U.S. Archives to Showcase Magna Carta in New Gallery

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    NEWSLETTERS

    Joseph Martin Kronheim
    On June 15, 1215, England's King John put his seal to Magna Carta ("the Great Charter") at Runnymede.

    The only original copy of the Magna Carta in the United States is the centerpiece of a new museum gallery at the National Archives, tracing the evolution of rights and freedoms through present day.

    On Wednesday, the archives will open its new "Records of Rights'' permanent exhibit in an expanded museum space on the National Mall. Philanthropist David Rubenstein donated $13.5 million to fund the project, along with funds from Congress. Rubenstein also is loaning the 1297 copy of Magna Carta to the archives.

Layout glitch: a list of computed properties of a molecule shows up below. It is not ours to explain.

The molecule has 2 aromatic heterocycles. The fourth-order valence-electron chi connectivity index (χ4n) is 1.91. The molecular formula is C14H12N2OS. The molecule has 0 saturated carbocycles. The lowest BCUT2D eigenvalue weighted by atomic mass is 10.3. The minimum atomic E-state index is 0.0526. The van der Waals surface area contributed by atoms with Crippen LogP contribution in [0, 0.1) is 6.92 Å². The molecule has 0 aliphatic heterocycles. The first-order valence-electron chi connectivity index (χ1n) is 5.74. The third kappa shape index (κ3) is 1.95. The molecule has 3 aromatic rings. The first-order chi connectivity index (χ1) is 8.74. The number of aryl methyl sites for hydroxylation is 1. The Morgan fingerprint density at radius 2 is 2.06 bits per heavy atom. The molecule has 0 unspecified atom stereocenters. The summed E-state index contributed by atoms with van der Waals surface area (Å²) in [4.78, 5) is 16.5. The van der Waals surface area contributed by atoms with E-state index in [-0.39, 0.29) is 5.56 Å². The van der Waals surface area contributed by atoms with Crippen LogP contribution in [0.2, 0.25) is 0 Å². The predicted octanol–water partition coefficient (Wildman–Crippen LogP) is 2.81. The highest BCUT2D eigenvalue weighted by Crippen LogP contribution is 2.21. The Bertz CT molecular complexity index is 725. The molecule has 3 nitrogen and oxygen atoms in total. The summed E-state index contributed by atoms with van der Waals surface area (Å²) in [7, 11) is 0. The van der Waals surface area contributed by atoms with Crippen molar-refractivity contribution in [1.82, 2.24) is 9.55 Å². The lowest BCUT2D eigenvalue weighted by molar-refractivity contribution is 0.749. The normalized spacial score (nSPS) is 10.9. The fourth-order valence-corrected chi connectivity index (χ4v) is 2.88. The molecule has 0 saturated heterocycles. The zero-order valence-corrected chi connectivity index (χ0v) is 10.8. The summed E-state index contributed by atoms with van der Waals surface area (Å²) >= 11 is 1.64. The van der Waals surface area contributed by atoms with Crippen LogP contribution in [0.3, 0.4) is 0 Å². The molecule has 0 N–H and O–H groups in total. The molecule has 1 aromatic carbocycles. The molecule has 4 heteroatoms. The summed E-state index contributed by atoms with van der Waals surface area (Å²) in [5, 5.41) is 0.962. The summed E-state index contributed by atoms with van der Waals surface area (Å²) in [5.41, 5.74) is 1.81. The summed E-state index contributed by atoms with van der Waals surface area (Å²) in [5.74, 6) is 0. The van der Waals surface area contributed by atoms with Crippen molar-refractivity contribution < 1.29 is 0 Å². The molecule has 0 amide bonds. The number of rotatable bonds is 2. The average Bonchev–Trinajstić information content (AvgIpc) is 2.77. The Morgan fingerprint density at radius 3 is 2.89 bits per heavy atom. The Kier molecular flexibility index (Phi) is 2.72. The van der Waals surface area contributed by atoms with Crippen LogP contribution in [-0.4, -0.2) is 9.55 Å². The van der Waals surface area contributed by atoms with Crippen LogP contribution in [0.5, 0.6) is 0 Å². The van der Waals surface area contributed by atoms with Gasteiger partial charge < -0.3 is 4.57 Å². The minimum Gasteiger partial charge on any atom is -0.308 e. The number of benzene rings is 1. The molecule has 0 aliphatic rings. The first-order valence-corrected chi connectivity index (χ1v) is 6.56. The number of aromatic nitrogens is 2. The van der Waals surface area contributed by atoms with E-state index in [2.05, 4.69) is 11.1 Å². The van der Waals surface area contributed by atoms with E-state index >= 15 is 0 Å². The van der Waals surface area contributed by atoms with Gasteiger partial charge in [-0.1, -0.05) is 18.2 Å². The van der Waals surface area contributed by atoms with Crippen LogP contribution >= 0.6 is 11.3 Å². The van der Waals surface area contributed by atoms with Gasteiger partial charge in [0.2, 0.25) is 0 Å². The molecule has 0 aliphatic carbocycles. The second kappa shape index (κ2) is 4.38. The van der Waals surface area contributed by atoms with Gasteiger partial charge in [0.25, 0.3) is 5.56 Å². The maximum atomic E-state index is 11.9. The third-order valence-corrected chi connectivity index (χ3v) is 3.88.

Magna Carta was the first English charter to directly challenge the monarchy's authority. It became a precedent for the concept of freedom under law as envisioned by America's founding fathers.

    The historic document will be surrounded with documents and images exploring the evolution of citizenship, equality and free speech.